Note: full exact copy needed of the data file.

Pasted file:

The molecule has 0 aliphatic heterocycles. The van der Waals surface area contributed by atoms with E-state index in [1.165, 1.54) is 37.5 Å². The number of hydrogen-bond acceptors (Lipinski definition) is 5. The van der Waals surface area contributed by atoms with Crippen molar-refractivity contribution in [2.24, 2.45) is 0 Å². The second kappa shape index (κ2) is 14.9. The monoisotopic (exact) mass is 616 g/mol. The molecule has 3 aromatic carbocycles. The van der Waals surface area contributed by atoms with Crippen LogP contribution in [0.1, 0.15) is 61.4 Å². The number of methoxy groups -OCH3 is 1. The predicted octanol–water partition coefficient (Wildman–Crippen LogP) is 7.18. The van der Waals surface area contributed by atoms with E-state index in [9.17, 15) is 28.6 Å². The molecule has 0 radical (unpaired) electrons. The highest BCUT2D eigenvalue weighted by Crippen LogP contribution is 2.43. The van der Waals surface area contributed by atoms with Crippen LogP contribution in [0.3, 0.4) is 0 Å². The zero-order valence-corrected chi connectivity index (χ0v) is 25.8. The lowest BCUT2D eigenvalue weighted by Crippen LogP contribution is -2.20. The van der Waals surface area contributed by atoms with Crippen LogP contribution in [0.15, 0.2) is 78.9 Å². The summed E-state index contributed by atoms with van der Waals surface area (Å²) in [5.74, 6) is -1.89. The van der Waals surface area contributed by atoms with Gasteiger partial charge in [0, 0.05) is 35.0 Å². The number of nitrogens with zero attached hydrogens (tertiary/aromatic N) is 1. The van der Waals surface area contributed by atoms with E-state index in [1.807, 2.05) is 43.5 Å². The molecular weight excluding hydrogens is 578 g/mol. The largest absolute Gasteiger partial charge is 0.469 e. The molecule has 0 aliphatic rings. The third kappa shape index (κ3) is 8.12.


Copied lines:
The molecule has 0 aliphatic heterocycles. The van der Waals surface area contributed by atoms with E-state index in [1.165, 1.54) is 37.5 Å². The number of hydrogen-bond acceptors (Lipinski definition) is 5. The van der Waals surface area contributed by atoms with Crippen molar-refractivity contribution in [2.24, 2.45) is 0 Å². The second kappa shape index (κ2) is 14.9. The monoisotopic (exact) mass is 616 g/mol. The molecule has 3 aromatic carbocycles. The van der Waals surface area contributed by atoms with Crippen LogP contribution in [0.1, 0.15) is 61.4 Å². The number of methoxy groups -OCH3 is 1. The predicted octanol–water partition coefficient (Wildman–Crippen LogP) is 7.18. The van der Waals surface area contributed by atoms with E-state index in [9.17, 15) is 28.6 Å². The molecule has 0 radical (unpaired) electrons. The highest BCUT2D eigenvalue weighted by Crippen LogP contribution is 2.43. The van der Waals surface area contributed by atoms with Crippen LogP contribution in [0.3, 0.4) is 0 Å². The zero-order valence-corrected chi connectivity index (χ0v) is 25.8. The lowest BCUT2D eigenvalue weighted by Crippen LogP contribution is -2.20. The van der Waals surface area contributed by atoms with Crippen LogP contribution in [0.15, 0.2) is 78.9 Å². The summed E-state index contributed by atoms with van der Waals surface area (Å²) in [5.74, 6) is -1.89. The van der Waals surface area contributed by atoms with Gasteiger partial charge in [0, 0.05) is 35.0 Å². The number of nitrogens with zero attached hydrogens (tertiary/aromatic N) is 1. The van der Waals surface area contributed by atoms with E-state index in [1.807, 2.05) is 43.5 Å². The molecular weight excluding hydrogens is 578 g/mol. The largest absolute Gasteiger partial charge is 0.469 e. The molecule has 0 aliphatic rings. The third kappa shape index (κ3) is 8.12.